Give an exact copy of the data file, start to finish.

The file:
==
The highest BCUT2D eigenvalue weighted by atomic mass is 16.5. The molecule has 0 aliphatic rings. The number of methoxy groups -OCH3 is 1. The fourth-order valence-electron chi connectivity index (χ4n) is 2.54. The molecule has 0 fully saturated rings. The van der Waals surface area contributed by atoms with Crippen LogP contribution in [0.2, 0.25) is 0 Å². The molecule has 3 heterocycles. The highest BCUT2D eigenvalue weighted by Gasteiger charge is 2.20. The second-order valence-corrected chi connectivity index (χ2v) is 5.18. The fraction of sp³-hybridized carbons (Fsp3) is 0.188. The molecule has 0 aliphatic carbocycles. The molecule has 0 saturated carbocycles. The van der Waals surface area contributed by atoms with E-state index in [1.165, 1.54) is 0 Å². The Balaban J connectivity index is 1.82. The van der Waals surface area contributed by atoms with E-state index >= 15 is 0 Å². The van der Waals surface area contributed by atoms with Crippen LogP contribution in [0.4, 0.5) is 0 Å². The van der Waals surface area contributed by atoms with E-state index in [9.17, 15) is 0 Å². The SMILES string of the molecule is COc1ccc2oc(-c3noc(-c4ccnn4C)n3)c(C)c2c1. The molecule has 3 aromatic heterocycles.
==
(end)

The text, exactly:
The highest BCUT2D eigenvalue weighted by atomic mass is 16.5. The molecule has 0 aliphatic rings. The number of methoxy groups -OCH3 is 1. The fourth-order valence-electron chi connectivity index (χ4n) is 2.54. The molecule has 0 fully saturated rings. The van der Waals surface area contributed by atoms with Crippen LogP contribution in [0.2, 0.25) is 0 Å². The molecule has 3 heterocycles. The highest BCUT2D eigenvalue weighted by Gasteiger charge is 2.20. The second-order valence-corrected chi connectivity index (χ2v) is 5.18. The fraction of sp³-hybridized carbons (Fsp3) is 0.188. The molecule has 0 aliphatic carbocycles. The molecule has 0 saturated carbocycles. The van der Waals surface area contributed by atoms with E-state index in [1.165, 1.54) is 0 Å². The Balaban J connectivity index is 1.82. The van der Waals surface area contributed by atoms with E-state index >= 15 is 0 Å². The van der Waals surface area contributed by atoms with Crippen LogP contribution in [0.4, 0.5) is 0 Å². The van der Waals surface area contributed by atoms with E-state index in [9.17, 15) is 0 Å². The SMILES string of the molecule is COc1ccc2oc(-c3noc(-c4ccnn4C)n3)c(C)c2c1. The molecule has 3 aromatic heterocycles.